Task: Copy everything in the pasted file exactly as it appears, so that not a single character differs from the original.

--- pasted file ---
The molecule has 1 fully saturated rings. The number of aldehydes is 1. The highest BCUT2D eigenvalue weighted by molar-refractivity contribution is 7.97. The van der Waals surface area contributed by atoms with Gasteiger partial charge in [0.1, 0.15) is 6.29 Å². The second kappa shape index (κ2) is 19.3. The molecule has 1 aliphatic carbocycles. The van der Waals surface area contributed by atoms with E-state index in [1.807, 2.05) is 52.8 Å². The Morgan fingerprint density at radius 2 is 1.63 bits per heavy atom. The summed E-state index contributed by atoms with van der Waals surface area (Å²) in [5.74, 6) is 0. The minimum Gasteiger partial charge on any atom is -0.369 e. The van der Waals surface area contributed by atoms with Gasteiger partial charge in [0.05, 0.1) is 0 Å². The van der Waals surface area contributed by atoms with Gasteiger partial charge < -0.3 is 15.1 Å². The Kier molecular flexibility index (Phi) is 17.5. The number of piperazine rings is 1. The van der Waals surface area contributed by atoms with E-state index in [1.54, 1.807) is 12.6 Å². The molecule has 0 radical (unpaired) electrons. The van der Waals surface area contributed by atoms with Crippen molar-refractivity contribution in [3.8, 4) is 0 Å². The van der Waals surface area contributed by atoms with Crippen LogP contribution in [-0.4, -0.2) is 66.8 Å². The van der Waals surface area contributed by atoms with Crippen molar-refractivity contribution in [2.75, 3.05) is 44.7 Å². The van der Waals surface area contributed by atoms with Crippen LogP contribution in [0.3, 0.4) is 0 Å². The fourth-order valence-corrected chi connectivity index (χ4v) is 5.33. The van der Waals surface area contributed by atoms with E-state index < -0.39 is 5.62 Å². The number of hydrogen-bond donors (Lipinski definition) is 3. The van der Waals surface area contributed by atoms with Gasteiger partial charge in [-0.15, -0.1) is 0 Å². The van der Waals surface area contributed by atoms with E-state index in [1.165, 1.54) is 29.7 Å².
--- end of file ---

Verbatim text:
The molecule has 1 fully saturated rings. The number of aldehydes is 1. The highest BCUT2D eigenvalue weighted by molar-refractivity contribution is 7.97. The van der Waals surface area contributed by atoms with Gasteiger partial charge in [0.1, 0.15) is 6.29 Å². The second kappa shape index (κ2) is 19.3. The molecule has 1 aliphatic carbocycles. The van der Waals surface area contributed by atoms with E-state index in [1.807, 2.05) is 52.8 Å². The Morgan fingerprint density at radius 2 is 1.63 bits per heavy atom. The summed E-state index contributed by atoms with van der Waals surface area (Å²) in [5.74, 6) is 0. The minimum Gasteiger partial charge on any atom is -0.369 e. The van der Waals surface area contributed by atoms with Gasteiger partial charge in [0.05, 0.1) is 0 Å². The van der Waals surface area contributed by atoms with Gasteiger partial charge < -0.3 is 15.1 Å². The Kier molecular flexibility index (Phi) is 17.5. The number of piperazine rings is 1. The van der Waals surface area contributed by atoms with E-state index in [1.54, 1.807) is 12.6 Å². The molecule has 0 radical (unpaired) electrons. The van der Waals surface area contributed by atoms with Crippen molar-refractivity contribution in [3.8, 4) is 0 Å². The van der Waals surface area contributed by atoms with Crippen LogP contribution in [-0.4, -0.2) is 66.8 Å². The van der Waals surface area contributed by atoms with Crippen molar-refractivity contribution in [2.75, 3.05) is 44.7 Å². The van der Waals surface area contributed by atoms with Crippen LogP contribution in [0.3, 0.4) is 0 Å². The fourth-order valence-corrected chi connectivity index (χ4v) is 5.33. The van der Waals surface area contributed by atoms with E-state index < -0.39 is 5.62 Å². The number of hydrogen-bond donors (Lipinski definition) is 3. The van der Waals surface area contributed by atoms with Gasteiger partial charge in [-0.15, -0.1) is 0 Å². The van der Waals surface area contributed by atoms with E-state index in [1.165, 1.54) is 29.7 Å².